'Rafael Nadal hasn't had a normal run-up of matches', says former No. 1

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'Rafael Nadal hasn't had a normal run-up of matches', says former No. 1

Next week the tennis world moves to Rafael Nadal's reign. It is not played in Mallorca, where the World number two was born, but in Paris where Roland Garros is played. The Spaniard has broken all kinds of records on French clay and is aiming for the Parisian Grand Slam for the thirteenth time in his career.

A simply incredible number, because there is no tennis player in history to have ever reached double figures in a single Grand Slam. Roger Federer is stuck at eight Wimbledons, Djokovic has won the same number of times at the Australian Open and in the past the French Max Decugis has also won eight Roland Garros.

The twelve titles in Paris are an incredible milestone for Nadal, but the Spaniard has a great chance of equaling another outstanding record. These are Roger Federer's 20 Grand Slam titles. The Swiss is still in first place in this special ranking, but is closely followed by Nadal who is still at 19.

Federer will not be in Paris, while the Majorcan looks like the man to beat, despite the defeat in the quarter-finals at the Rome Masters. Jim Courier believes Rafael Nadal doesn't have the claycourt momentum that he usually has leading up to the French Open.

Nadal is a 12-time winner in Paris but has always won a title on clay leading up to Roland Garros.

Courier on Rafael Nadal

"On paper, he’s surely the favorite. I would have Novak Djokovic a very close second behind him probably tied with Dominic Thiem, given Thiem’s run in New York and his awesome clay court play in the past four, five years," Jim Courier said in a recent interview with Tennis Channel.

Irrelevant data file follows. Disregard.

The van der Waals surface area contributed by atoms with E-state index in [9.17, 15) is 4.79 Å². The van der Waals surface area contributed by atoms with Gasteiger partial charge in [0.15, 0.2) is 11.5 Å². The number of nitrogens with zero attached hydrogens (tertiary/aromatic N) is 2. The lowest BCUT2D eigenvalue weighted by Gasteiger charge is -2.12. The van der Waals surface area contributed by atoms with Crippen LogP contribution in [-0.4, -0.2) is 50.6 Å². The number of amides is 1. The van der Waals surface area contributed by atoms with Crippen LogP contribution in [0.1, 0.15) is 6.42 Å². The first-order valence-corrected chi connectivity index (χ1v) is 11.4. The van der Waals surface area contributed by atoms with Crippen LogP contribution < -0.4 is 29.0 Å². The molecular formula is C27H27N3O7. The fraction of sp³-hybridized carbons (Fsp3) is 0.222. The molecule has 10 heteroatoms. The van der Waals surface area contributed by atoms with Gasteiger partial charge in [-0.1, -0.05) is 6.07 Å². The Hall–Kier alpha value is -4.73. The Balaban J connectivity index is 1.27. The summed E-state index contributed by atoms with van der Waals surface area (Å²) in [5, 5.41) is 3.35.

"I think because Rafael Nadal hasn’t had a normal run-up of matches, because he didn’t get to play that many matches in Rome, he’s not coming in with the normal comfort level, I would imagine, that he’s used to having, where he typically comes in with at least one clay court title under his belt,” Courier said.

Nadal played his first tournament in seven months in Rome, but was well-beaten by Diego Schwartzman in the last eight of the Italian Open. Djokovic went on to beat the Argentinian in the final, but he saw enough to expect an interesting French Open.

“Even though he lost this week, I still think a lot of people will agree, [Rafael Nadal] is the number one favourite and the record that he has there, the history of his results, you just can’t put anybody in front of him,” Djokovic said.

Nadal was some way short of his best when he lost to Schwartzman, and Djokovic says that may be down to the conditions, which could open the French Open up more than usual. “Definitely Diego showed that Rafael Nadal is beatable on clay,” he explained.